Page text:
Jess Schmidt brings a creative writing degree and over a decade of professional writing experience to the team. As a career marketer with a background in the design world, she works with clients to make their brand stories stand out. Her specialties are thought leadership, compelling descriptive language, technical details and marketing strategy. She writes content for all of the publications under the Great American Media Services umbrella and manages advertiser-driven projects. She’s also the in-house SEO and SEM guru. Learn more about our team here: smartsolutions.media/contact-us.

 

 

Why marketing matters

The most successful marketing teams spend much more time planning than those who lose track of the goal mid-year. By creating a marketing plan, you can set yourself up for greater success in reaching your marketing and sales goals. Here are some of the top reasons you need to create a marketing plan every single year.

Save money

Most marketing teams who place ads piecemeal think they’re saving money. But by not knowing exactly what your budget is for the year and not calculating where you are, the end of the fiscal year might be much more painful than anticipated.

The bottom line is that piecemeal marketing will cost you much more than planning your year in advance. Planning ahead will help you stay on budget and know when last-minute initiatives can be added. Often, you can receive discounts for buying repeat advertisements in a publication or with an agency. This allows you to get more impressions and ultimately leads for the same amount of money you’d spend throughout the year.

Consistent scheduling

Planning before the year starts will help create consistency in all aspects of scheduling. It helps to ensure your team has as close to an even workflow through the year, better using your personnel and time resources. Make sure you have plenty of time to create your year’s plan; many teams spend several months preparing for the year. 

By maintaining consistent brand scheduling, you are not just helping out your team, but you are also going to ensure that your audience sees regular messaging, rather than a few flurries of activity during particularly busy times. They’ll remember you even if you aren’t running a special or going to an event because they still see your brand in the less-busy times.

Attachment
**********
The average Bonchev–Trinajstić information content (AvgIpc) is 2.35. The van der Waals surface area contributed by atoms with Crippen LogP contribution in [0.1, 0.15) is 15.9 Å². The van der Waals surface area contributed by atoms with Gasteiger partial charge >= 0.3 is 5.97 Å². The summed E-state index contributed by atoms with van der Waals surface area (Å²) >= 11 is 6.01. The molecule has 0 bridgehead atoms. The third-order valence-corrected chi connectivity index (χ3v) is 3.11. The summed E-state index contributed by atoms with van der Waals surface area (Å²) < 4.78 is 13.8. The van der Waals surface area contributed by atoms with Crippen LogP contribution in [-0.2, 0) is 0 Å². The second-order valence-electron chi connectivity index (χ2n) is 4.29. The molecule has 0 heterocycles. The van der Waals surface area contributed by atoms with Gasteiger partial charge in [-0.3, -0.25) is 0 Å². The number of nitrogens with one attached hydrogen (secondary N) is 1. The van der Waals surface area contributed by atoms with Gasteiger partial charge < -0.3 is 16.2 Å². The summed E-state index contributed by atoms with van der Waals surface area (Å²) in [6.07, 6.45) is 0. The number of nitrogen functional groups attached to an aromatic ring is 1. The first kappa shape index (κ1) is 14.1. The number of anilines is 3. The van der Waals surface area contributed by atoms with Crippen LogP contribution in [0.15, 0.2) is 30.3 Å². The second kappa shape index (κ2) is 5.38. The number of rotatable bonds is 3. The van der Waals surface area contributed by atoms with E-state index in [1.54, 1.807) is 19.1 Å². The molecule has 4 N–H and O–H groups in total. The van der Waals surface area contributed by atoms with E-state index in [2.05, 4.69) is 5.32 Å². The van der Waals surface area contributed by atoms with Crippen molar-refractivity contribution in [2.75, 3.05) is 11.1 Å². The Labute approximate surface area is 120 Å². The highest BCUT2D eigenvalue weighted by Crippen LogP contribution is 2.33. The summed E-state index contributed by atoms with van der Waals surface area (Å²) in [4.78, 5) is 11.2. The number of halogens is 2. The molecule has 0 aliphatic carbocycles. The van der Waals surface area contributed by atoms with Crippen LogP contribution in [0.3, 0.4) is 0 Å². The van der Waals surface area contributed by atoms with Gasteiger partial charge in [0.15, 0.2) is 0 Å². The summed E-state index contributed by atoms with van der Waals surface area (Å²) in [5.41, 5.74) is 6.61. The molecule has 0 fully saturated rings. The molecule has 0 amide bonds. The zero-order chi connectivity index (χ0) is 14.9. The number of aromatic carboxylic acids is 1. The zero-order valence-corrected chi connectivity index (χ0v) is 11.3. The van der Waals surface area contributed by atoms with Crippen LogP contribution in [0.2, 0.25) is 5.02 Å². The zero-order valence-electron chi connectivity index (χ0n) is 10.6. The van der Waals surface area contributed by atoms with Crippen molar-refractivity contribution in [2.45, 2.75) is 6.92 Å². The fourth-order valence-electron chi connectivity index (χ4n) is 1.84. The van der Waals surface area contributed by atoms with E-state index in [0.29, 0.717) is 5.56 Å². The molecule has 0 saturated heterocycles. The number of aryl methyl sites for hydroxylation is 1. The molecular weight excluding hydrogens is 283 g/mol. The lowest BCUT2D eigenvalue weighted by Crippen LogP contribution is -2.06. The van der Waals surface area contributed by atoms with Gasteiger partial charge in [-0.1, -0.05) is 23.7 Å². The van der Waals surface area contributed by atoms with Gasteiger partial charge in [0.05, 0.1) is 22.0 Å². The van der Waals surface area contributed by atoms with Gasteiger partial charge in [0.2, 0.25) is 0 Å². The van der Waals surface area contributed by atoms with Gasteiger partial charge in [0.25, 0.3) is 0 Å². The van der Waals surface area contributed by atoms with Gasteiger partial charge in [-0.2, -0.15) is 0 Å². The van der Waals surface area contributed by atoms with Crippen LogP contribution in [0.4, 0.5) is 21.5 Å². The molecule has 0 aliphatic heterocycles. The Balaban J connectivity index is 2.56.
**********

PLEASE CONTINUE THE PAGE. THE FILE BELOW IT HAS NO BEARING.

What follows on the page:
Consistent messaging

Beyond planning timing, the messaging you want to use should also have the same level of consistency. When creating your marketing plan, consider any hashtags or themes you will use. Knowing these ahead of time will help reduce the number of late nights and amount of weekend work your team might need to do before big releases.

By knowing the messaging style of your marketing campaign ahead of time, you can ensure that all team members are creating content and ads that match in tone and design. We all know how big brands have used this consistency — through their logos and jingles — to even get that branding stuck in children’s minds.

While you may not aim for the level of brand awareness of McDonald’s or Target, you can still be front of mind with your target audience by being consistent and planning ahead. Consistency is key.

Setting goals and getting your ROI

If you’re not sure how to set goals or calculate the return on investment (ROI) for your initiatives, learning how to do so is an important piece to proving that you should retain — or even grow — your marketing budget year over year.

Your first year tracking might start from a set of cost estimates based on what you’d like the department to be able to do. Tracking your efforts throughout the sales funnel will help you calculate how much revenue — and ultimately profit — you gained through each initiative. Some efforts may have people costs, materials, lodging, per diem or other inclusions that aren’t hard marketing costs, and some companies prefer to lump that into overhead and others include it in the marketing budget.

Tracking can include using UTMs (tracking links used to monitor campaign progress and behavior related to clicking on the link itself) or landing pages, having specific questions on contact forms about how people found you, tracing trade show contacts through to the end of the sales funnel or just reaching back out after the fact to ask where the conversation started.

Proving that an initiative was more profitable than expected is a great reason to ask for a bigger budget for the same initiative in subsequent years. Without knowing if you are getting that return, it’s hard to prove that the department deserves the money in the next budget.

Be proactive, not reactive

The worst case scenario is being in a place where your marketing efforts are reactive. Planning ahead has benefits, but reactive marketing has steep costs in time and cash. For example, knowing that you want to advertise in a print publication before an industry event means that your team can be prepared to create that ad without feeling rushed or having to drop everything. It all goes back to the planning process; reactive marketers always feel stressed and spread too thin. You’ll keep your team happier and healthier by being predictable. 

About the author

Jess Schmidt brings a creative writing degree and over a decade of professional writing experience to the team. As a career marketer with a background in the design world, she works with clients to make their brand stories stand out. Her specialties are thought leadership, compelling descriptive language, technical details and marketing strategy. She writes content for all of the publications under the Great American Media Services umbrella and manages advertiser-driven projects. She’s also the in-house SEO and SEM guru. Learn more about our team here: smartsolutions.media/contact-us.